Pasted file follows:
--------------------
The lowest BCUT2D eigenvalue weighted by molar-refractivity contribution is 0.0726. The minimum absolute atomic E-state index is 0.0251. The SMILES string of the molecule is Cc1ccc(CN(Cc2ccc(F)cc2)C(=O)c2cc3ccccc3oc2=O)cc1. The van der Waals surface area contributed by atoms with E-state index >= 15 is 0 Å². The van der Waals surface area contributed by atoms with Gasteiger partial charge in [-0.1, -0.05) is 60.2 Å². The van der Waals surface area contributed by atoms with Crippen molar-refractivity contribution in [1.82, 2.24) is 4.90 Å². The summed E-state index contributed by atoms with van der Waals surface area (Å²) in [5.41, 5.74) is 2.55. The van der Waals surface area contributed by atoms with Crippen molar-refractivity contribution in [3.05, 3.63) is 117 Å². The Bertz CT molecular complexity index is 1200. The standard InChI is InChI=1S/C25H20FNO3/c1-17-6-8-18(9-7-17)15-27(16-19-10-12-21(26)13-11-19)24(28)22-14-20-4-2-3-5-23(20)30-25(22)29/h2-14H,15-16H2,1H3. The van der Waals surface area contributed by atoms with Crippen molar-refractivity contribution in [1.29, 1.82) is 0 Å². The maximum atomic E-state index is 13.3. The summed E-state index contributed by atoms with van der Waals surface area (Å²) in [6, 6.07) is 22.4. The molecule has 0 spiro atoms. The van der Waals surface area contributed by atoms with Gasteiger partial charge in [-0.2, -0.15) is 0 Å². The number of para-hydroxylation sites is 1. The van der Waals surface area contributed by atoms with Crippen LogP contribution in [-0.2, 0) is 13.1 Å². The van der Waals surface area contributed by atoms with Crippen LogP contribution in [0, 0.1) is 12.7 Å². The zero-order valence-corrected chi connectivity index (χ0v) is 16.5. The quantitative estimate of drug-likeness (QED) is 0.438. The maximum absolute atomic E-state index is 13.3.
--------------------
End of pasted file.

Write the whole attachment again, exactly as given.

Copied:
The lowest BCUT2D eigenvalue weighted by molar-refractivity contribution is 0.0726. The minimum absolute atomic E-state index is 0.0251. The SMILES string of the molecule is Cc1ccc(CN(Cc2ccc(F)cc2)C(=O)c2cc3ccccc3oc2=O)cc1. The van der Waals surface area contributed by atoms with E-state index >= 15 is 0 Å². The van der Waals surface area contributed by atoms with Gasteiger partial charge in [-0.1, -0.05) is 60.2 Å². The van der Waals surface area contributed by atoms with Crippen molar-refractivity contribution in [1.82, 2.24) is 4.90 Å². The summed E-state index contributed by atoms with van der Waals surface area (Å²) in [5.41, 5.74) is 2.55. The van der Waals surface area contributed by atoms with Crippen molar-refractivity contribution in [3.05, 3.63) is 117 Å². The Bertz CT molecular complexity index is 1200. The standard InChI is InChI=1S/C25H20FNO3/c1-17-6-8-18(9-7-17)15-27(16-19-10-12-21(26)13-11-19)24(28)22-14-20-4-2-3-5-23(20)30-25(22)29/h2-14H,15-16H2,1H3. The van der Waals surface area contributed by atoms with Crippen molar-refractivity contribution in [1.29, 1.82) is 0 Å². The maximum atomic E-state index is 13.3. The summed E-state index contributed by atoms with van der Waals surface area (Å²) in [6, 6.07) is 22.4. The molecule has 0 spiro atoms. The van der Waals surface area contributed by atoms with Gasteiger partial charge in [-0.2, -0.15) is 0 Å². The number of para-hydroxylation sites is 1. The van der Waals surface area contributed by atoms with Crippen LogP contribution in [-0.2, 0) is 13.1 Å². The van der Waals surface area contributed by atoms with Crippen LogP contribution in [0, 0.1) is 12.7 Å². The zero-order valence-corrected chi connectivity index (χ0v) is 16.5. The quantitative estimate of drug-likeness (QED) is 0.438. The maximum absolute atomic E-state index is 13.3.